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Odd isn't it, how Microsoft kicked up a fuss when Google announced the Chrome plugin for Internet Explorer on the grounds that it could make the browser more insecure. Indeed, it went as far as to suggest that it doubled the potential surface area for malware and scripted attacks. Yet, amazingly, Microsoft sees no such problem with installing a plugin into the Firefox browser. What's more it is installed without asking the permission of the user and, he says with more than a hint of irony, it left Firefox vulnerable to a drive-by exploit. This is nothing new, as those …

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[URL="http://www.ruby-lang.org/en/news/2008/06/20/arbitrary-code-execution-vulnerabilities/"]Multiple arbitrary code execution vulnerabilities in Ruby[/URL] have been revealed by the [URL="http://www.apple.com/support/security/"]Apple Product Security[/URL] team which could lead to Denial of Service attacks. A total of five vulnerabilities have been reported, with versions impacted being: [INDENT]1.8.4 and all prior versions 1.8.5-p230 and all prior versions 1.8.6-p229 and all prior versions 1.8.7-p21 and all prior versions 1.9.0-1 and all prior versions[/INDENT] Upgrading to either 1.8.5-p231, 1.8.6-p230, 1.8.7-p22 or 1.9.0-2 is recommended. This is, of course, of particular interest to Apple as its Mac OS X Leopard comes complete with a Ruby on Rails web development framework. For an in-depth examination …

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[URL="http://www.itpro.co.uk/news/187851/apple-iphone-vulnerable-through-safari.html"]According to IT Pro[/URL] the Apple iPhone is vulnerable to Denial of Service attacks. These can occur when an iPhone user opens a JavaScript containing HTML page which triggers the vulnerability. An application Denial of Service attack can then crash the Safari browser on the phone, and quite possibly the iPhone itself. The vulnerability actually lies with the Safari web browser that is used within the latest version 1.1.4 of the Apple iPhone software, and has been uncovered by integrated application delivery solutions outfit [URL="http://www.radware.com"]Radware[/URL] which funnily enough is also offering a solution in the form of its own Security …

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Computerworld is [URL="http://www.computerworld.com/action/article.do?command=viewArticleBasic&articleId=9071638&source=rss_news6"]reporting the possibility[/URL] of a worm or bot in the wild that is specifically targeting D-Link branded routers. It refers to a three year old vulnerability which Symantec security researchers believe is being exploited by a new exploit. Apparently, the Symantec security response team has seen an increase in attack activity as it relates to D-Link devices. Oliver Friedrichs, director of the Symantec security response team, is quoted as saying that it looks like hackers are "exploiting the SNMP vulnerability to reset and reconfigure the administrative password on the routers" after scanning TCP port 23 for an active …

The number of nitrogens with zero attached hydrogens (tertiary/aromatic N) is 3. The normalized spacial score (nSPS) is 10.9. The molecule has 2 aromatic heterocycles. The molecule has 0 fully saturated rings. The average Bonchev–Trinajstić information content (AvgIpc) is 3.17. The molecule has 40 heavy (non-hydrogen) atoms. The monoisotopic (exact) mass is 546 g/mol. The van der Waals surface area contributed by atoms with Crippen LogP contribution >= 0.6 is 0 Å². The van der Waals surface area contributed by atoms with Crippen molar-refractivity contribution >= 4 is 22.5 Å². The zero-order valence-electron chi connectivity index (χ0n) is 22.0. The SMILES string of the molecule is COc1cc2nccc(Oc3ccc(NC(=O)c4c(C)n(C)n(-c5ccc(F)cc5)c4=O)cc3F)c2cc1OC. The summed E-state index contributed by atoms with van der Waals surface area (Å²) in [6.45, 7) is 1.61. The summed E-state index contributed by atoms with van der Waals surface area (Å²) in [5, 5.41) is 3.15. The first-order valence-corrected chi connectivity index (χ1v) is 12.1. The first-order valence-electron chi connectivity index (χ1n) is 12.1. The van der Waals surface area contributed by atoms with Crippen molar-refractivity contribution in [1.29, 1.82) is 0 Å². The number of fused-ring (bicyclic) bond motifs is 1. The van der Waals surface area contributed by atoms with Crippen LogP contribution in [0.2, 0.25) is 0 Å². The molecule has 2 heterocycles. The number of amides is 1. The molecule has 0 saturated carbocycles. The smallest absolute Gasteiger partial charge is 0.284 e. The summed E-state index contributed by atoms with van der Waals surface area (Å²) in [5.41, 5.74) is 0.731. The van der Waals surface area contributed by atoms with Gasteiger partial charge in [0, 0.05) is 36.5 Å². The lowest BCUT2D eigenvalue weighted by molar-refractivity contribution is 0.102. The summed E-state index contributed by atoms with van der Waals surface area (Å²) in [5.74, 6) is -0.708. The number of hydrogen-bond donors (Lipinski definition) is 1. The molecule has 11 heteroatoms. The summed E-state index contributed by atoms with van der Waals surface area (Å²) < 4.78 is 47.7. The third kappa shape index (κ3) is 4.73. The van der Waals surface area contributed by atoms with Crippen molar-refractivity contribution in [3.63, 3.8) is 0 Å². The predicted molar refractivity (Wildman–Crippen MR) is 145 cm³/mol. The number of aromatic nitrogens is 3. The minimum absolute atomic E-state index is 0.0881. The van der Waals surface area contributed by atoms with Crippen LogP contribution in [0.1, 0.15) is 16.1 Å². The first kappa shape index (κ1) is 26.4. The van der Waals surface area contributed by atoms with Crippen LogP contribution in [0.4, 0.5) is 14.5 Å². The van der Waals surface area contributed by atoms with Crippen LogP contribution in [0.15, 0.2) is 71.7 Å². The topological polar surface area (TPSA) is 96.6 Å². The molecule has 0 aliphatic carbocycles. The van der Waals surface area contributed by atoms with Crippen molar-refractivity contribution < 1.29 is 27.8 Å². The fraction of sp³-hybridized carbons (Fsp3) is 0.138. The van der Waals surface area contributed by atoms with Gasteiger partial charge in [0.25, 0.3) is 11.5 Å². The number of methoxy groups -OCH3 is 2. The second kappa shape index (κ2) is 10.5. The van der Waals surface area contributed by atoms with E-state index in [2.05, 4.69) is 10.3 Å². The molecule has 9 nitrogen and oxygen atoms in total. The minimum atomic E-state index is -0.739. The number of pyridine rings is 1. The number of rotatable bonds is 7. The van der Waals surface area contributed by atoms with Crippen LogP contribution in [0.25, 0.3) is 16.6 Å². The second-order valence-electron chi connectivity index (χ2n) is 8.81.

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According to [URL="http://www.computerworld.com/action/article.do?command=viewArticleBasic&articleId=9070840&intsrc=hm_list"]reports[/URL] it would appear that Microsoft has confirmed the presence of a critical vulnerability which impacts upon users of MS Word for Windows 2000, XP and Server 2003 SP1. Shame it has taken many weeks for Microsoft to admit this, and only after a second security vendor recently discovered in the wild exploits. The vulnerability exploits bugs in the Microsoft Jet Database Engine, Jet.dll, and Symantec has stated that the attacks have been described by its own Security Response team as using malicious Word 2000, 2002, 2003 and 2007 documents to call the Windows component. Another security outfit, …

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[URL="http://www.kaspersky.com/"]Kaspersky Lab[/URL] has released its latest Malware Evolution [URL="http://www.viruslist.com/en/analysis?pubid=204791907"]report[/URL], covering the period between June and September 2006 and, as usual, it makes for interesting reading. Alexander Gostev, Senior Virus Analyst, Kaspersky Lab comments that the first six months of 2006 was “notable for the complexity of the technologies which antivirus companies had to deal with, a large number of new proof of concept programs, and the ever increasing interest shown by hackers in Microsoft Office.” While there was no great exploit epidemic during this latest quarter, nor any new proof of concept viruses for that matter, or even much activity …

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Microsoft has issued an [URL="http://www.microsoft.com/technet/security/advisory/927709.mspx"]advisory [/URL]warning about a Visual Studio 2005 vulnerability in the WMI Object Broker ActiveX control, part of WmiScriptUtils.dll which could allow remote arbitrary code execution. The WMI Object Broker ActiveX control will circumvent the ActiveX security model, because it is marked as being ‘safe for scripting’ which should mean that it will not do anything that could damage the system or weaken security. Which should mean that it is safe from being controlled by a web page script calling its methods. Shoulda, woulda coulda. As [URL="http://www.kb.cert.org/vuls/id/854856"]US-CERT[/URL] explain “the WMI Object Broker ActiveX control includes a method …

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The End.